What happens when I stop smoking?By admin
June 5, 2020
What happens when you stop smoking cigarettes? You don’t have to wait years and year to reap the benefits. As you can see from our timeline below, the positive effects of not smoking actually start kicking in almost immediately. Knowing that several great things has already happened to the body as a result of us not smoking can help us keep away from the cigarettes as we struggle against the urge to start again.
For each day that you stay away from the cigarettes, your body will get a chance to heal itself some more. Eventually, your risks of smoke-associated health problems will have dropped dramatically – in some cases all the way down to the same level as for people who never smoked.
After half an hour without smoking
Cigarettes increase the heart rate, but this effect is short lived. Already within half an hour after your last cigarette, the effect will have worn off. Your increased blood pressure will also have begun to drop.
After 12 hours without smoking
Your body has now cleansed itself of the excess carbon monoxide. With carbon monoxide back to healthy levels, there will be more room in your blood for transporting oxygen.
After 24 hours without smoking
After a mere 24 hours without a cigarette, you have already lowered your risk of a heart attack, and this risk will continue to go down as you continue to stay away form the cigs.
After 2 days without smoking
Smoking cigarettes damages the nerve endings responsible for your sense of smell and taste. But don’t worry – this can be repaired if you just stay away from the smokes. For many people, two smoke free days is all that’s required to start noticing a small improvement in the ability to smell and taste. For some, this heightened sense of smell and taste can actually actually a bit overwhelming at first, but it is a sign that your body has begun to heal.
After 3 days without smoking
You have now reached a stage where the nicotine that was stored in your body from the cigarettes isn’t there anymore. This is great from a health perspective, but you should also be aware that for many, this is a tough period of the quitting process since you may experience strong withdrawal symptoms. Please be assured that this won’t last for long – it is just a temporary stage when your body is reacting to not having any nicotine available anymore. As the body adjusts to functioning without nicotine, it is common to experience irritability and moodiness. Some people get severe headaches – which is of course horrible to experience but also a sign that nicotine is no longer messing with your head.
After one month without smoking
Congratulations to being without cigarettes for a month!
Compared to one month ago, your lung function has improved. Not by much, but it has improved and things are moving in the right direction. As your lungs continue to improve, you will notice that you are coughing less, and are less likely to become out of breath.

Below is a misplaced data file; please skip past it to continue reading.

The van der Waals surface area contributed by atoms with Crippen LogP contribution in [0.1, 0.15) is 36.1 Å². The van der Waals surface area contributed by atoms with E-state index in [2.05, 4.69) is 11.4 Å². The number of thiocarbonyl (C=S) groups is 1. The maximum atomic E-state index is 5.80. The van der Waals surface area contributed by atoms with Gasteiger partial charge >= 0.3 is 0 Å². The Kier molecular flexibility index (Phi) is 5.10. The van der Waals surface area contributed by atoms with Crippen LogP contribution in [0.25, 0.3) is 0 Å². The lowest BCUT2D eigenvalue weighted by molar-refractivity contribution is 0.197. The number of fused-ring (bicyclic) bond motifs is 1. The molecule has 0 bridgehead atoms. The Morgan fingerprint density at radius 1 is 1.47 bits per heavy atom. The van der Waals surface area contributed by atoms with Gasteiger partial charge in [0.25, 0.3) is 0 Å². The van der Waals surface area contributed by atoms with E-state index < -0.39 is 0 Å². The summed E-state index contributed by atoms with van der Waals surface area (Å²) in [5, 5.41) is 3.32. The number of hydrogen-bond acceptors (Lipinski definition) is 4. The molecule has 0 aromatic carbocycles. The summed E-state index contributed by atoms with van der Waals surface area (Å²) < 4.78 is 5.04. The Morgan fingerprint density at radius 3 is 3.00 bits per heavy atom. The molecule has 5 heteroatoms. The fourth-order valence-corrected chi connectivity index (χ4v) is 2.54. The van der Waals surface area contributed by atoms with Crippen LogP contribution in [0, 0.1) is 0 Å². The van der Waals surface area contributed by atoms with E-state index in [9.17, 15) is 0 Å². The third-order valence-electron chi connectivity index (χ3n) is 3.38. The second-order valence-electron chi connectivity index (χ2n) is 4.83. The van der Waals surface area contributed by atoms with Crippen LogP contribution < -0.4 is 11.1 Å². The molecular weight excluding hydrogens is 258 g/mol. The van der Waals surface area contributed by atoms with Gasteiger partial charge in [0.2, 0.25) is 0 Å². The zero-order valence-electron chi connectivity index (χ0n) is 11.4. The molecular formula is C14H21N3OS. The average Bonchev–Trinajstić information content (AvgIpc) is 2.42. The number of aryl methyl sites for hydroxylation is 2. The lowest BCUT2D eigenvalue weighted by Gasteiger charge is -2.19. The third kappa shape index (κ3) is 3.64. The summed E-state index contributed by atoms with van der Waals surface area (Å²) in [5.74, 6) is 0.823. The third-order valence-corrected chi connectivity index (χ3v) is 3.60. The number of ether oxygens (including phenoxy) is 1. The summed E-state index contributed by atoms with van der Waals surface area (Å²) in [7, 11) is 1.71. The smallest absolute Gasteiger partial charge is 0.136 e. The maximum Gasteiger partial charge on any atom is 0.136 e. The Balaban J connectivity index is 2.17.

It is also worth knowing that your circulation has improved and will continue to improve over the commíng months.
After nine months without smoking
Your lungs have undergone significant healing and you can expect the cilia to have recovered in these nine months of no cigarettes. Cilia are delicate hair-like structures that help transport mucus out of the lungs. Without properly functioning cilia, we become more prone to lung infections.
After one year without smoking
One year of no cigarettes! Compared to one year ago, your risk of coronary heart disease has been cut in half. As you move forward into your second smoke-free year, the risk will continue to drop.
After five years without smoking
Certain toxins present in cigarette smoke cause the blood vessels, including the arteries, to narrow. These toxins will increase the risk of you suffering from a blood clot, and an increased risk of a blood clot getting stuck in a vessel means an increased risk of a stroke, which is a potentially life-threatening event.
When you stop smoking, you stop making your blood vessels more narrow, and this is of course great for your health. But even better news is the fact that with enough time without cigarettes, the body can actually heal itself and bring you back to how you were before you started smoking. Recovering from the damage takes time, especially if the damage was already severe when you stopped smoking, but after five years of no cigarettes, the blood vessels (including the arteries) have started to widen again. Over the next 10 years they will continue to widen, and your risk of blood clots and stroke will drop correspondingly.
After 10 years without smoking
After 10 years without smoking cigarettes, your risk of getting lung cancer and dying from it will be approximately 50% lower than if you had continued to smoke. The risk is still elevated compared to someone who never smoked, but it is drastically lowered compared to those who have continued to smoke.
Ass an added bonus, your risk of developing cancer of the mouth, throat or pancreas has also dropped significantly during these 10 years.
After 15 years without smoking
Congratulations – your risk of developing coronary disease or pancreatic cancer is now on the same level as for those who never smoked.
After 20 years without smoking
For a wide range of cigarette-related health problems, your risk of dying from one of them have now dropped to the same level as for those who never smoked. This includes a large selection of cancers and lung diseases.